(Part Five of a Five Part Serialized Blog)
Art is a midwife of transformation and transmutation. Art transforms us through our encounter with it, both in the world and out of our hearts and hands. Art also transmutes what we’ve created into something meaningful and powerful for people other than ourselves. How many times have we written something, taught something, shared something, only to hear our students share with us that they received and heard something we would never have guessed?
A midwife helps to bring forth new life, but soon afterward, the midwife departs, and it is our responsibility to nurture and care for that new and sacred life. Something I can’t quite name occurred in this class, and I don’t know if there is a map or a listicle that can help me or you recreate it. Perhaps the beginning of the map emerges from the questions I began to pose in the midst of the chaos and death of 2020. Is what I’m teaching, what I’m asking students to internalize and wrestle with, speaking forward into our futures? Whose futures? Is what I’m teaching meeting the needs—embodied, individual, and communal—that are making themselves known in the classroom? Or is my teaching, my agenda, burying those needs, diminishing what is being excavated and surfaced in student’s lives and in mine? Are participants, including myself, having to disengage with their innermost needs, their generational needs, to “learn”?
I don’t know if I’ll ever teach the Spirituality and the Arts class again. It was suspended time. A unique experience that I am still processing and trying to understand. I am transformed by it. I will never see my students the same way again. The way they taught one another and me out of the wealth of their experiences, through what their heart and hands made, astounded me.
Teaching art as theology and spirituality was a remarkable pivot from the face-to-face classroom and from the online classroom space that I had learned to carefully curate over the years. Centering art and art making as teacher felt like liminal space where the conditions, needs, questions, and urgency of the moment converged to build something that maybe couldn’t or shouldn’t be repeated. In many ways, this course took more out of me than any other class I’ve ever taught. It was also the pivot each of us needed in teaching and learning in theological education for these times.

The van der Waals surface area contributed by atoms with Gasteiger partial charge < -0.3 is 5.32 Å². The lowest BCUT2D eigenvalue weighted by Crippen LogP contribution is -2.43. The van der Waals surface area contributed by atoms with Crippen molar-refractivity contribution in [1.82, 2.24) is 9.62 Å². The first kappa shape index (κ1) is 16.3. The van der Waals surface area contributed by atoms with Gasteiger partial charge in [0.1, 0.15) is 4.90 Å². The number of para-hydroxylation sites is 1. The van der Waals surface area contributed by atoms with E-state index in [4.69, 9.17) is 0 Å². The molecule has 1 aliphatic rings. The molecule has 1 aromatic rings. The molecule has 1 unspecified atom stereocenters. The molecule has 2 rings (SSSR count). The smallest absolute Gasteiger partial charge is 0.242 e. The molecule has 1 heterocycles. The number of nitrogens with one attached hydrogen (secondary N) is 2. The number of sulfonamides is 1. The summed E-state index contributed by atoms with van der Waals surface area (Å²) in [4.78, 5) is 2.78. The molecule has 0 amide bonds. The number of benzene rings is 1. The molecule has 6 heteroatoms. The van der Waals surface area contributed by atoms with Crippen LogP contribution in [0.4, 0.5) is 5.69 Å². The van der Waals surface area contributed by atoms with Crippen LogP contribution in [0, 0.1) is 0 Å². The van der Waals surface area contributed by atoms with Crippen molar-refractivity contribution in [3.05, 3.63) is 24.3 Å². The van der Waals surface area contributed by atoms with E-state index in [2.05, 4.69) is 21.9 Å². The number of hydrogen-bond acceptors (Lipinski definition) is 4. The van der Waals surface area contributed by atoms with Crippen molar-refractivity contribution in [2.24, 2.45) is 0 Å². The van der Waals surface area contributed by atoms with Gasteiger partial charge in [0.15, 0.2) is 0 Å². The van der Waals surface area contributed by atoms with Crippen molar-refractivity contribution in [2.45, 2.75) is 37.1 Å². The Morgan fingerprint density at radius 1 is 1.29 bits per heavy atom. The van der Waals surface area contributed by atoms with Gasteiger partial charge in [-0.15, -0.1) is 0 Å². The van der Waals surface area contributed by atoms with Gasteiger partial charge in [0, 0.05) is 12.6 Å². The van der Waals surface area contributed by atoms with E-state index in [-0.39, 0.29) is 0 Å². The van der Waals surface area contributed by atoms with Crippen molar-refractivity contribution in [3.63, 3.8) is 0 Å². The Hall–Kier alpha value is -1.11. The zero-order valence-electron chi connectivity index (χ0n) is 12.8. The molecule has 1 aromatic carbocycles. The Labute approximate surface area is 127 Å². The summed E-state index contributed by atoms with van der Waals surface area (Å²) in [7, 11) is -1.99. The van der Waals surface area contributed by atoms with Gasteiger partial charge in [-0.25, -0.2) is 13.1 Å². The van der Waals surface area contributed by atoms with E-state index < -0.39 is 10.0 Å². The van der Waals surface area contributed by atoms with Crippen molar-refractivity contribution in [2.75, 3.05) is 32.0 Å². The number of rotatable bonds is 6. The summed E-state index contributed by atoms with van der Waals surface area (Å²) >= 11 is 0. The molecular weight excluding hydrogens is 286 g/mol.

The course was a shift into the now and the immediacy of our collective consciousness and bodies moving through painful and joyful times together. The class was a shift into thinking beyond isolation, beyond death and death-dealing, into growing and truth telling. Art, both the process of making and sharing what we made, midwifed our anger, sorrow, grief, and joy in ways that a traditional course might not have made possible. It felt raw and holy. As a spiritual practice, our time together learning about the connection between art, spirituality, and theology became a collective prayer in many voices, uttering both similar and dissonant cries, chaotic and beautiful at the same time. We are each still discovering the ways in which the course, now complete, is ushering forth transformation and transmutation in our lives and being. And yes, everyone received an “A,” whatever that means now.